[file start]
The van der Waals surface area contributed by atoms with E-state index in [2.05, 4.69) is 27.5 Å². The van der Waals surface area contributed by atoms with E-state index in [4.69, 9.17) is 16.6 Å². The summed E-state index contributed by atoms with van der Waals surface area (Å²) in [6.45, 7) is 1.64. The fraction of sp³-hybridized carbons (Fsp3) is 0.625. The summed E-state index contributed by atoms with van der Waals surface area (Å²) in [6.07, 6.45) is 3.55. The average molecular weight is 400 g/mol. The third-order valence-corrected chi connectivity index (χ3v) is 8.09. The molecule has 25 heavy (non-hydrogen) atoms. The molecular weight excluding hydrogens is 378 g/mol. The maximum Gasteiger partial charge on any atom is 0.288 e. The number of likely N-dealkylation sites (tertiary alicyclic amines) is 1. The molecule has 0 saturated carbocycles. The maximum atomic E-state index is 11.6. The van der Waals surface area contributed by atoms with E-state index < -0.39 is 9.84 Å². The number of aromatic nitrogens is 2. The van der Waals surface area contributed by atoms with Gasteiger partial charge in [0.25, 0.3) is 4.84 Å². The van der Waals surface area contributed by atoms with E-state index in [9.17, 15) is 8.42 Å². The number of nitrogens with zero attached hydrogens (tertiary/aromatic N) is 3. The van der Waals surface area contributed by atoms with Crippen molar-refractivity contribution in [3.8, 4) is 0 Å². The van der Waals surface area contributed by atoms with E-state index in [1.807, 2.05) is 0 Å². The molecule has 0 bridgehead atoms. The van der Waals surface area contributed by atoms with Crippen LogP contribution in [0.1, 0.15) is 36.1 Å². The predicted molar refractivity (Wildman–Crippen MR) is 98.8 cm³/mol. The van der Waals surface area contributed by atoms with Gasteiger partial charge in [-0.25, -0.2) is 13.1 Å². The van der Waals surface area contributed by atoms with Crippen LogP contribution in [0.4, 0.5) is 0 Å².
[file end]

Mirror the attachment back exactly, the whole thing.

The van der Waals surface area contributed by atoms with E-state index in [2.05, 4.69) is 27.5 Å². The van der Waals surface area contributed by atoms with E-state index in [4.69, 9.17) is 16.6 Å². The summed E-state index contributed by atoms with van der Waals surface area (Å²) in [6.45, 7) is 1.64. The fraction of sp³-hybridized carbons (Fsp3) is 0.625. The summed E-state index contributed by atoms with van der Waals surface area (Å²) in [6.07, 6.45) is 3.55. The average molecular weight is 400 g/mol. The third-order valence-corrected chi connectivity index (χ3v) is 8.09. The molecule has 25 heavy (non-hydrogen) atoms. The molecular weight excluding hydrogens is 378 g/mol. The maximum Gasteiger partial charge on any atom is 0.288 e. The number of likely N-dealkylation sites (tertiary alicyclic amines) is 1. The molecule has 0 saturated carbocycles. The maximum atomic E-state index is 11.6. The van der Waals surface area contributed by atoms with E-state index < -0.39 is 9.84 Å². The number of aromatic nitrogens is 2. The van der Waals surface area contributed by atoms with Gasteiger partial charge in [0.25, 0.3) is 4.84 Å². The van der Waals surface area contributed by atoms with E-state index in [9.17, 15) is 8.42 Å². The number of nitrogens with zero attached hydrogens (tertiary/aromatic N) is 3. The van der Waals surface area contributed by atoms with Crippen molar-refractivity contribution in [3.8, 4) is 0 Å². The van der Waals surface area contributed by atoms with E-state index in [1.807, 2.05) is 0 Å². The molecule has 0 bridgehead atoms. The van der Waals surface area contributed by atoms with Crippen LogP contribution in [0.1, 0.15) is 36.1 Å². The predicted molar refractivity (Wildman–Crippen MR) is 98.8 cm³/mol. The van der Waals surface area contributed by atoms with Gasteiger partial charge in [-0.25, -0.2) is 13.1 Å². The van der Waals surface area contributed by atoms with Crippen LogP contribution in [0.4, 0.5) is 0 Å².